Google last week acquired Phonetic Arts. The U.K.-based company specializes in technology that transforms a recorded voice into a computer-generated voice that sounds like the recording. In other words, it "captures" the tonal qualities, cadence and rhythm of how a real individual person talks, and applies them to a machine voice. The result is that a computer will be able to read any text, and it will sound convincingly like the original speaker talking.
The voice Google wants to capture is yours.
Better than Star Trek
In Gene Roddenberry's original Star Trek TV series, the characters interacted with computers by talking, and the computers talked back. Although this was a breathtakingly advanced concept in the late 60s, it turns out that the real future is far more interesting.
In 60s sci-fi, voice interaction with a computer was generic, used for input and output, for commands and responses. It wasn't customized, and it certainly wasn't personalized.
A much more accurate fictional account of where voice interaction is going comes from William Gibson's 1984 novel "Neuromancer." In that book, people have virtual versions of themselves, represented by a 3D computer scan of the person's face, a computer-generated version of their voice, backed by artificial intelligence and data about the real person.
Gibson expanded on the concept in another novel, called "Mona Lisa Overdrive." In that work, people could record their personalities on storage media. "They respond, when questioned, in a manner approximating the response of the subject."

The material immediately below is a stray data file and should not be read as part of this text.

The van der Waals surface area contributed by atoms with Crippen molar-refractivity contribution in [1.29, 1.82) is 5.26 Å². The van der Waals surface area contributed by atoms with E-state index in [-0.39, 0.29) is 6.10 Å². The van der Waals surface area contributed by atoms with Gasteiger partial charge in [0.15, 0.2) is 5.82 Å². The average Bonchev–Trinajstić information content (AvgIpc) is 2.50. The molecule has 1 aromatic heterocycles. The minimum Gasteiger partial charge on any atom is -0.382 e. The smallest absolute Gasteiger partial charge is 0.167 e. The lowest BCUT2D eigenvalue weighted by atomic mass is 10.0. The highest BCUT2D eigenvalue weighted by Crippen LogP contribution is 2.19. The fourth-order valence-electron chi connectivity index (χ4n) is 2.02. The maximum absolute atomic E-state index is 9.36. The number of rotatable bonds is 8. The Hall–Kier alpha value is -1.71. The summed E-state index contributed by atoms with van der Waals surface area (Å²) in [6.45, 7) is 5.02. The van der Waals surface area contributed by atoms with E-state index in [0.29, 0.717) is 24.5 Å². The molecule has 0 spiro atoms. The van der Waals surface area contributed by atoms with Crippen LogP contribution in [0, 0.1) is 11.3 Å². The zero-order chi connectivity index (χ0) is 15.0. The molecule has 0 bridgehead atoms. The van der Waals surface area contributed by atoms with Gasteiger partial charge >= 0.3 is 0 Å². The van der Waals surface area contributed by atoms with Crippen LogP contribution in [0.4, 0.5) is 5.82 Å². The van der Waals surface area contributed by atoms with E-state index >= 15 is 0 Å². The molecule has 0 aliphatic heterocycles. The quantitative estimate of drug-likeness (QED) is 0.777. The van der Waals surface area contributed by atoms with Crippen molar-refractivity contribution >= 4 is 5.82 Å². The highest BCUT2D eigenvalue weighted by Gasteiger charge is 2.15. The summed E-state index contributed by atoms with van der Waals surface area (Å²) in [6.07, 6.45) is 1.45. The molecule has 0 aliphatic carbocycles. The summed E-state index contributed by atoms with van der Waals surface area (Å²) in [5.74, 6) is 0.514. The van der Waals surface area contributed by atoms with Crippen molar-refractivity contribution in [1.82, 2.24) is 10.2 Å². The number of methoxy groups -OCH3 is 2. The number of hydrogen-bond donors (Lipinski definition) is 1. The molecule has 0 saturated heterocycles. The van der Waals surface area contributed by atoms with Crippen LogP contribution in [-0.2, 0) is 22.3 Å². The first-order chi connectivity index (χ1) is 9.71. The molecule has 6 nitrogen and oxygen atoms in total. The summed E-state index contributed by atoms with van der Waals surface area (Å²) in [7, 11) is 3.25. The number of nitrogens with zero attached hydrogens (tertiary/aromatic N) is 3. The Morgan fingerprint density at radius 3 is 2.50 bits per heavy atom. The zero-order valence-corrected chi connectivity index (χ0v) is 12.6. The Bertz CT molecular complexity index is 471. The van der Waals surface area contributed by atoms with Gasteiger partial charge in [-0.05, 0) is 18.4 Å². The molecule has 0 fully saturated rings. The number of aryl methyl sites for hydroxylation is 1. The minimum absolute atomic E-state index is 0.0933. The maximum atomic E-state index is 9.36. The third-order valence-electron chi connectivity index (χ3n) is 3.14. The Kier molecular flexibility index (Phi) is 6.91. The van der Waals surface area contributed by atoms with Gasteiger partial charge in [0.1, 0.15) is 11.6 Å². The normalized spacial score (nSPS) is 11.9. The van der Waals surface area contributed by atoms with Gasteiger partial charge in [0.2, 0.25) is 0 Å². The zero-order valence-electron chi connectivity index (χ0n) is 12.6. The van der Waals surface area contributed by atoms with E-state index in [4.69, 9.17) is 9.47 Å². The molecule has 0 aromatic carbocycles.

Google's vision is more Gibson than Roddenberry. Consider the following intersecting trends:
Synthetic voice is ready for prime time
Years ago, Microsoft demonstrated speech technology roughly similar to what Phonetic Arts has developed. In the demo, you could type any word or phrase, which would be read back to you in the voice of either Elvis Presley or Marilyn Monroe. Of course, Microsoft these days is the Xerox PARC of the technology industry from a research and development standpoint -- it invents revolutionary technology, but can't seem to ship it.
Movie critic Roger Ebert was in the news earlier this year because he began using a synthetic voice that sounds just like his real voice. Ebert lost the capacity to speak in 2006 because of thyroid cancer. A Scotland-based company called CereProc captured recordings of Ebert's voice from TV and from DVD commentaries, then used them to generate a custom computer voice.
The technology is ready for prime time, and will only be improved in the future. Phonetic Arts is on the forefront, and now Google owns it.
Google knows everything about you
If you're a heavy user of Google services like I am, Google knows your name, address, phone number, schedule and what you care about (all your searches are stored.) At the IFA in Berlin recently, Google CEO Eric Schmidt pointed out what most of us already know: "We know roughly who you are, roughly what you care about, roughly who your friends are."
Google already has parts of your brain stored online
Schmidt called the next wave an "age of augmented humanity" a "near-term future in which you don't forget anything, because the computer remembers." He's talking about what the reQall people call "prosthetic memory."
In away, an early version of "augmented humanity" already exists. Instead of remembering tasks, phone numbers, appointments, ideas and other things, you can offload those memories to Google Tasks, Contacts, Calendar and Docs. Searches, which reflect your interests, are all stored and accessible by Google. E-mail and chat are also accessible by Google servers.
With each passing year, we move more of what used to reside in our minds to Google.